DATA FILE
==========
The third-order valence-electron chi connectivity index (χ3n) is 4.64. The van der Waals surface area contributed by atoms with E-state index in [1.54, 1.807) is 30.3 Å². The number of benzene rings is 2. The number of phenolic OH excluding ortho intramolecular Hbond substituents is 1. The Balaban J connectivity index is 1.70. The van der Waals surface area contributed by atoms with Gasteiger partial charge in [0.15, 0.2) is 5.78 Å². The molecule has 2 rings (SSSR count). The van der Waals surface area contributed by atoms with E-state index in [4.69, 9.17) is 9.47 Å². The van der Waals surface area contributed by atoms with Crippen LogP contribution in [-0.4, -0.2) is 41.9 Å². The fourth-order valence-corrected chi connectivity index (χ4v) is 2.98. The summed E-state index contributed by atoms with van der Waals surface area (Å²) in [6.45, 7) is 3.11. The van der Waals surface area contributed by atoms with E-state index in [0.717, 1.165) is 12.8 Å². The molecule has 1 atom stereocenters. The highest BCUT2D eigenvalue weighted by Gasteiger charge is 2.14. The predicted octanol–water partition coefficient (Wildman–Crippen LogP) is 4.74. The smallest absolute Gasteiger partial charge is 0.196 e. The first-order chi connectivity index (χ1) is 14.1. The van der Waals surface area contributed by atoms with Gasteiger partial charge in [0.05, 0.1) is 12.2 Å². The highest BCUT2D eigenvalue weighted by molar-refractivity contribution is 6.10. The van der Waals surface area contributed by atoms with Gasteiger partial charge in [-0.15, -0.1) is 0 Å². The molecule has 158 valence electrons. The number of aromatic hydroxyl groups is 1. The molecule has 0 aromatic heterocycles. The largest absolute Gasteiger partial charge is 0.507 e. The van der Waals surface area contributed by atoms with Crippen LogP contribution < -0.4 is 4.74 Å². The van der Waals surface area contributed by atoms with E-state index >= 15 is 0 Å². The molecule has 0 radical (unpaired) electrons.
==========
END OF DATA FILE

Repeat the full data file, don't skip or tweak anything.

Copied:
The third-order valence-electron chi connectivity index (χ3n) is 4.64. The van der Waals surface area contributed by atoms with E-state index in [1.54, 1.807) is 30.3 Å². The number of benzene rings is 2. The number of phenolic OH excluding ortho intramolecular Hbond substituents is 1. The Balaban J connectivity index is 1.70. The van der Waals surface area contributed by atoms with Gasteiger partial charge in [0.15, 0.2) is 5.78 Å². The molecule has 2 rings (SSSR count). The van der Waals surface area contributed by atoms with E-state index in [4.69, 9.17) is 9.47 Å². The van der Waals surface area contributed by atoms with Crippen LogP contribution in [-0.4, -0.2) is 41.9 Å². The fourth-order valence-corrected chi connectivity index (χ4v) is 2.98. The summed E-state index contributed by atoms with van der Waals surface area (Å²) in [6.45, 7) is 3.11. The van der Waals surface area contributed by atoms with E-state index in [0.717, 1.165) is 12.8 Å². The molecule has 1 atom stereocenters. The highest BCUT2D eigenvalue weighted by Gasteiger charge is 2.14. The predicted octanol–water partition coefficient (Wildman–Crippen LogP) is 4.74. The smallest absolute Gasteiger partial charge is 0.196 e. The first-order chi connectivity index (χ1) is 14.1. The van der Waals surface area contributed by atoms with Gasteiger partial charge in [0.05, 0.1) is 12.2 Å². The highest BCUT2D eigenvalue weighted by molar-refractivity contribution is 6.10. The van der Waals surface area contributed by atoms with Gasteiger partial charge in [-0.15, -0.1) is 0 Å². The molecule has 158 valence electrons. The number of aromatic hydroxyl groups is 1. The molecule has 0 aromatic heterocycles. The largest absolute Gasteiger partial charge is 0.507 e. The van der Waals surface area contributed by atoms with Crippen LogP contribution < -0.4 is 4.74 Å². The van der Waals surface area contributed by atoms with E-state index >= 15 is 0 Å². The molecule has 0 radical (unpaired) electrons.